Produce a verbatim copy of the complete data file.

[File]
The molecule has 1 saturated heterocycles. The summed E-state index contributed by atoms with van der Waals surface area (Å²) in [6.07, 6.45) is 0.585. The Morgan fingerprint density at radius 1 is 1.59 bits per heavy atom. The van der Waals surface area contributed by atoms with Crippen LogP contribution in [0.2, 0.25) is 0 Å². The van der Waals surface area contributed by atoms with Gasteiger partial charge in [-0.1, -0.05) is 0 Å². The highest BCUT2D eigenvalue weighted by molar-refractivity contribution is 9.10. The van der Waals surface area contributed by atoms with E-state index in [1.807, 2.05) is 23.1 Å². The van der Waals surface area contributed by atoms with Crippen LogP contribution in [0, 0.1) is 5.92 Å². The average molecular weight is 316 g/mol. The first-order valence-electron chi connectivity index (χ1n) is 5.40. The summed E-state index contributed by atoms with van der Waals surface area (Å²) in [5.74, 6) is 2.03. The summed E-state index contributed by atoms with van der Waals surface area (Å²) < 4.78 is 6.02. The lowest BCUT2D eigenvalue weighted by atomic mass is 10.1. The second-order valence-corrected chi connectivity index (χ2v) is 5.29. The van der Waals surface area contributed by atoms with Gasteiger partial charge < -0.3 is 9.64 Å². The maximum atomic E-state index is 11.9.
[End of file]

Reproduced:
The molecule has 1 saturated heterocycles. The summed E-state index contributed by atoms with van der Waals surface area (Å²) in [6.07, 6.45) is 0.585. The Morgan fingerprint density at radius 1 is 1.59 bits per heavy atom. The van der Waals surface area contributed by atoms with Crippen LogP contribution in [0.2, 0.25) is 0 Å². The van der Waals surface area contributed by atoms with Gasteiger partial charge in [-0.1, -0.05) is 0 Å². The highest BCUT2D eigenvalue weighted by molar-refractivity contribution is 9.10. The van der Waals surface area contributed by atoms with E-state index in [1.807, 2.05) is 23.1 Å². The van der Waals surface area contributed by atoms with Crippen LogP contribution in [0, 0.1) is 5.92 Å². The average molecular weight is 316 g/mol. The first-order valence-electron chi connectivity index (χ1n) is 5.40. The summed E-state index contributed by atoms with van der Waals surface area (Å²) in [5.74, 6) is 2.03. The summed E-state index contributed by atoms with van der Waals surface area (Å²) < 4.78 is 6.02. The lowest BCUT2D eigenvalue weighted by atomic mass is 10.1. The second-order valence-corrected chi connectivity index (χ2v) is 5.29. The van der Waals surface area contributed by atoms with Gasteiger partial charge < -0.3 is 9.64 Å². The maximum atomic E-state index is 11.9.